Between the Rainbow Nation and the Melting Pot: Troubling Reconciliation with The Fall


Jared Strange


The Fall is a devised play inspired by #RhodesMustFall, a student-led movement that felled the statue of Cecil Rhodes at the University of Cape Town and challenged structural racism and inequality across South Africa. Like many recent productions of South African plays, its 2018 residency at Studio Theatre in Washington, D.C. was positioned with an eye to how it would resonate with American audiences attuned to similar national conflicts. In this article, I examine the ways in which The Fall can further the theatrical exchange between our two nations while challenging established discourses based on cultural misapprehensions and a narrow view of racial “reconciliation” that occludes structural systems of oppression. By centering the lived experiences of students of color, explicitly naming the intersections that undergirded the #RhodesMustFall movement, and resisting the post-racial myth of the “Rainbow Nation,” The Fall presents a vital counterpoint to canonical South African plays favored by the American theatrical establishment, many of which are rooted in Apartheid as a historical period and in racial reconciliation as an interpersonal endeavor. In short, the play demonstrate that the end of Apartheid, like the end of Segregation, was not the end of institutional racism and white supremacy so many imagine it to have been.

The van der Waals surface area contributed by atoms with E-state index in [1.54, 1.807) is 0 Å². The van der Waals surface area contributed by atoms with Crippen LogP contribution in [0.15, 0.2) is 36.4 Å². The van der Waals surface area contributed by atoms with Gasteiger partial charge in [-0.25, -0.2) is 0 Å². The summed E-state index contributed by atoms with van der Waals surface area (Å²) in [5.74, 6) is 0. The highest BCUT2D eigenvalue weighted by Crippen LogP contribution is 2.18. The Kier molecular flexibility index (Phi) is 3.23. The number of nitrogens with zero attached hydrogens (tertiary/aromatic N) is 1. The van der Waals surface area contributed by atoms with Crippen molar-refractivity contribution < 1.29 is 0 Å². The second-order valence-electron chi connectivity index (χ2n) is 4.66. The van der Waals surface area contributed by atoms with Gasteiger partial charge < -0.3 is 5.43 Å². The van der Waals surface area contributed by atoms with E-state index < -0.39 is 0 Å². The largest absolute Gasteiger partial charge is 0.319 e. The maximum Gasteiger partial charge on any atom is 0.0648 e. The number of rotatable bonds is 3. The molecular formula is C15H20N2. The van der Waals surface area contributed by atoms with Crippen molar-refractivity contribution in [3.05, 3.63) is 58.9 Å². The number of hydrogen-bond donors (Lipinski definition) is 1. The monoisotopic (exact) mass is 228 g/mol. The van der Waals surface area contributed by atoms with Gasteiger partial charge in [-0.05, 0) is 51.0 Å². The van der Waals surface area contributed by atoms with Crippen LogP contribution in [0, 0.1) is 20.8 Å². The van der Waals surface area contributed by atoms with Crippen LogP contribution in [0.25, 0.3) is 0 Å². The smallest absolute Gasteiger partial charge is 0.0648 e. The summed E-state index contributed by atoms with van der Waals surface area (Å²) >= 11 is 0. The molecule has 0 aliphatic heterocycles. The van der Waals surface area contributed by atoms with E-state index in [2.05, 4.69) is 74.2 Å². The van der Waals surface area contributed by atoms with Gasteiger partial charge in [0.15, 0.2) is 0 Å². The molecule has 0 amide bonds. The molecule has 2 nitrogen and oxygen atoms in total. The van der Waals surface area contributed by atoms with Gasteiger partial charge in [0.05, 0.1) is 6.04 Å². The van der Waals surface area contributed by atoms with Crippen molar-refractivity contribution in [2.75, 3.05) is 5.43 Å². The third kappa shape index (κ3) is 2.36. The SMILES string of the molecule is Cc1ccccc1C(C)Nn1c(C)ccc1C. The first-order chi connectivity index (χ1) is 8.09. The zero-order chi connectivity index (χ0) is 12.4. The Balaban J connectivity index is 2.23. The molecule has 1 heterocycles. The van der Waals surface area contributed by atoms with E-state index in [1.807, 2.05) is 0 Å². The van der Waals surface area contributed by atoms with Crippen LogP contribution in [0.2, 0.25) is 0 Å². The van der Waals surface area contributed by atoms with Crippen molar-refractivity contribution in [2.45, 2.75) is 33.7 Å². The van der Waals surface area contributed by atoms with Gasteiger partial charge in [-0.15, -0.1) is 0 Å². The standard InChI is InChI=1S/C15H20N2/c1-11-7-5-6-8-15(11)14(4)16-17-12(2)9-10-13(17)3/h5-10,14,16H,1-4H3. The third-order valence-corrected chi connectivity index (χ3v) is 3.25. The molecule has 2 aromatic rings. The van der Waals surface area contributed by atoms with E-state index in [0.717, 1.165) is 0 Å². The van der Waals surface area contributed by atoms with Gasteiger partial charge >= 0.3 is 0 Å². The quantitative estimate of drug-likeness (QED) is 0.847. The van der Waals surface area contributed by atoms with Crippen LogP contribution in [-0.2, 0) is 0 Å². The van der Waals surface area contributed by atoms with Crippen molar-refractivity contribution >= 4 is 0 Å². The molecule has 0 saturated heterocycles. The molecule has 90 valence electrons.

Comparative Drama is carried by JSTOR and Project MUSE.